Film photos from an engagement session in Elma, NY

Shooting with film in lower light situations is a little tough. I typically don't use more then ISO 400 and even right before sunset, the light you still have can lead to pretty slow shutter speeds. 

But even though it is not a whole lot of light, it is the prettiest light you can get from the sun. Even before you start with backlight and the sun being right behind your subject. 

Lensflare was pretty awesome, especially on the medium format, my Kowa Six. The sharpness is pretty amazing once you nail it. 

Film Wedding Photography at Joseph A. Floreano Riverside Convention Center in Rochester, NY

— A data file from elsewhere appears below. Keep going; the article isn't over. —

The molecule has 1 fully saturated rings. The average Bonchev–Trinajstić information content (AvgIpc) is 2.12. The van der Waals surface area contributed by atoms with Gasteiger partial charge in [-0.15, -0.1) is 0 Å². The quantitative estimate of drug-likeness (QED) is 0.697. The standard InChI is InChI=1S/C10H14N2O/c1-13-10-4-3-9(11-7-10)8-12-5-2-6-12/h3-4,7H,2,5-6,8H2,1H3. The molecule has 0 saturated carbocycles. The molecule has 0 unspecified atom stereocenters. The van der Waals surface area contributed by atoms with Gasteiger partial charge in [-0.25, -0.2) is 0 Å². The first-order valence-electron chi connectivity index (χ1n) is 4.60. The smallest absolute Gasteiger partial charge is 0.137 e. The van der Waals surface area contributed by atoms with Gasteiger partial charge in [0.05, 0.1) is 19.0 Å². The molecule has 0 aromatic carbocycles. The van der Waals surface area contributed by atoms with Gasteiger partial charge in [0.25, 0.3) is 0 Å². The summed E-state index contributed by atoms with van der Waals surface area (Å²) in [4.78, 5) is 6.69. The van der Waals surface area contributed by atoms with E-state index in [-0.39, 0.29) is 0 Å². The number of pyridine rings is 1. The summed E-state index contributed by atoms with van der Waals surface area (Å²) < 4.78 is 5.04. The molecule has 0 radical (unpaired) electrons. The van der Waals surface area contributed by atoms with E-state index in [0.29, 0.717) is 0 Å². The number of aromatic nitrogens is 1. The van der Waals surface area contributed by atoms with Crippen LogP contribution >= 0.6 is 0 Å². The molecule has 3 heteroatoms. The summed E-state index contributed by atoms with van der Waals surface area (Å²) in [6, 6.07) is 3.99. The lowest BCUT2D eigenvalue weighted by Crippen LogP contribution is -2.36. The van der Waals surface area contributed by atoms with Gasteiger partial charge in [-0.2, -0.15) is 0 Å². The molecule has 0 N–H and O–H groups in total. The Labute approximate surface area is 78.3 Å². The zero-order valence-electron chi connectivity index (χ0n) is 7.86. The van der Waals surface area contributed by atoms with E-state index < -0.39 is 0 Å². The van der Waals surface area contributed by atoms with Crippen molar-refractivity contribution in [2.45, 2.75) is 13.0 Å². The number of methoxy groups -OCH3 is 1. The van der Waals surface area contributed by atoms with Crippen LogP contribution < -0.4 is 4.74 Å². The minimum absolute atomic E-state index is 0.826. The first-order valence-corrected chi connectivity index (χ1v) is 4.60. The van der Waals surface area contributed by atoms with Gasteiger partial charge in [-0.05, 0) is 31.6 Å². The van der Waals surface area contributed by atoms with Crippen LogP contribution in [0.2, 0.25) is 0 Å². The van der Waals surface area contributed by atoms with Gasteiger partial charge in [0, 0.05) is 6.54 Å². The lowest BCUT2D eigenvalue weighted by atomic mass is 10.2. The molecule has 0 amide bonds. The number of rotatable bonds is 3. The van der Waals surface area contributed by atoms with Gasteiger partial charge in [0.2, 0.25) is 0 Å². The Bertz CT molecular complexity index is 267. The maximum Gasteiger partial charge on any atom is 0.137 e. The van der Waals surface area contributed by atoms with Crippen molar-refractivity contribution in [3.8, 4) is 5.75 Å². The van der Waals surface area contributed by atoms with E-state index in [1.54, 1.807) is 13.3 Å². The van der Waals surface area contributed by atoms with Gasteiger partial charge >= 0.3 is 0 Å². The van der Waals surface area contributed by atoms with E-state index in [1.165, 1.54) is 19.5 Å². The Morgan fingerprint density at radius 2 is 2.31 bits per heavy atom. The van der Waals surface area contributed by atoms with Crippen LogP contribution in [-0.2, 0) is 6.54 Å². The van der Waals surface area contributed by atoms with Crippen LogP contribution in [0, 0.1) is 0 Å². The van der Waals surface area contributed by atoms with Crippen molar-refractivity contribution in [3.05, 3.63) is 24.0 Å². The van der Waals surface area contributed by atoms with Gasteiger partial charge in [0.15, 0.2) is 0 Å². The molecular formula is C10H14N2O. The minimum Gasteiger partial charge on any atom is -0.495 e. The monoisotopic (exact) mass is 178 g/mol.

This year I finally started shooting film. I have been going back and forth about the idea for about two years. Then I picked up this sweet medium format camera made in the 1960s and fell in love with the idea of shooting it at a wedding. 

Sure, you get a lot of attention at weddings showing up with such an ancient film camera. It sort of contradicts the candid approach. But people get used to it quickly and you can still get those in the moment shots. Since I started I would always shoot a mix of medium format and 35mm if I had the chance to do so. 

The films I am using are pretty much the same as the ones I use for the film look of my digital photos. I am still amazed by the colors this type of film is capturing. 

Shooting film on a wedding day makes you think twice about clicking the shutter. It slows you down which is helpful to think longer about the right composition. Here are my favorites from the last wedding I shot.